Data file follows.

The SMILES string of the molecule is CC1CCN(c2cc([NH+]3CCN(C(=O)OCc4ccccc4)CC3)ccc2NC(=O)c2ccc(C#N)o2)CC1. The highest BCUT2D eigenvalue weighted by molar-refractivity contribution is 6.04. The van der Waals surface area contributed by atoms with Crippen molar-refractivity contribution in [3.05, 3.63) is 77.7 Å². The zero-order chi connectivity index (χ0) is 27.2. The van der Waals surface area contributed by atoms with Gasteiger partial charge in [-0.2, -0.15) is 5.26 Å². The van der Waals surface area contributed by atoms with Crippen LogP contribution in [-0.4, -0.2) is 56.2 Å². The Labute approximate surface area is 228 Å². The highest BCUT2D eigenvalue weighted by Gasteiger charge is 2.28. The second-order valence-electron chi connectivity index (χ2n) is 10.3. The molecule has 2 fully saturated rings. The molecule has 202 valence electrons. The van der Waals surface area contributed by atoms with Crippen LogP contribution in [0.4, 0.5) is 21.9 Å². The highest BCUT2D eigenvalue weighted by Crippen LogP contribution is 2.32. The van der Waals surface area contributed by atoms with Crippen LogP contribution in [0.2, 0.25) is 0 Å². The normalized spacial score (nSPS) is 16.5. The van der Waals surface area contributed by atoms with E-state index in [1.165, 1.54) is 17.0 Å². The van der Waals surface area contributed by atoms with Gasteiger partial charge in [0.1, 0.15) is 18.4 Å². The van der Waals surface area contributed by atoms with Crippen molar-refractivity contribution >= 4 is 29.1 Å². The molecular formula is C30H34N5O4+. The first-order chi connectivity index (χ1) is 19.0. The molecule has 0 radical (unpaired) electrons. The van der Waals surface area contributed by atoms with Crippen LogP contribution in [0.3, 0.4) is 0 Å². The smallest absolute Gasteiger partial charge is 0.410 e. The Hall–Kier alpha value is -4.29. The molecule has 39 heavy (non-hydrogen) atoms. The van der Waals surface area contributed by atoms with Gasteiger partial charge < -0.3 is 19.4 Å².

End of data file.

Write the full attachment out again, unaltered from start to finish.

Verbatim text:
The SMILES string of the molecule is CC1CCN(c2cc([NH+]3CCN(C(=O)OCc4ccccc4)CC3)ccc2NC(=O)c2ccc(C#N)o2)CC1. The highest BCUT2D eigenvalue weighted by molar-refractivity contribution is 6.04. The van der Waals surface area contributed by atoms with Crippen molar-refractivity contribution in [3.05, 3.63) is 77.7 Å². The zero-order chi connectivity index (χ0) is 27.2. The van der Waals surface area contributed by atoms with Gasteiger partial charge in [-0.2, -0.15) is 5.26 Å². The van der Waals surface area contributed by atoms with Crippen LogP contribution in [-0.4, -0.2) is 56.2 Å². The Labute approximate surface area is 228 Å². The highest BCUT2D eigenvalue weighted by Gasteiger charge is 2.28. The second-order valence-electron chi connectivity index (χ2n) is 10.3. The molecule has 2 fully saturated rings. The molecule has 202 valence electrons. The van der Waals surface area contributed by atoms with Crippen LogP contribution in [0.4, 0.5) is 21.9 Å². The highest BCUT2D eigenvalue weighted by Crippen LogP contribution is 2.32. The van der Waals surface area contributed by atoms with Crippen LogP contribution in [0.2, 0.25) is 0 Å². The normalized spacial score (nSPS) is 16.5. The van der Waals surface area contributed by atoms with E-state index in [1.165, 1.54) is 17.0 Å². The van der Waals surface area contributed by atoms with Gasteiger partial charge in [0.1, 0.15) is 18.4 Å². The van der Waals surface area contributed by atoms with Crippen molar-refractivity contribution >= 4 is 29.1 Å². The molecular formula is C30H34N5O4+. The first-order chi connectivity index (χ1) is 19.0. The molecule has 0 radical (unpaired) electrons. The van der Waals surface area contributed by atoms with Crippen LogP contribution in [0.3, 0.4) is 0 Å². The smallest absolute Gasteiger partial charge is 0.410 e. The Hall–Kier alpha value is -4.29. The molecule has 39 heavy (non-hydrogen) atoms. The van der Waals surface area contributed by atoms with Gasteiger partial charge < -0.3 is 19.4 Å².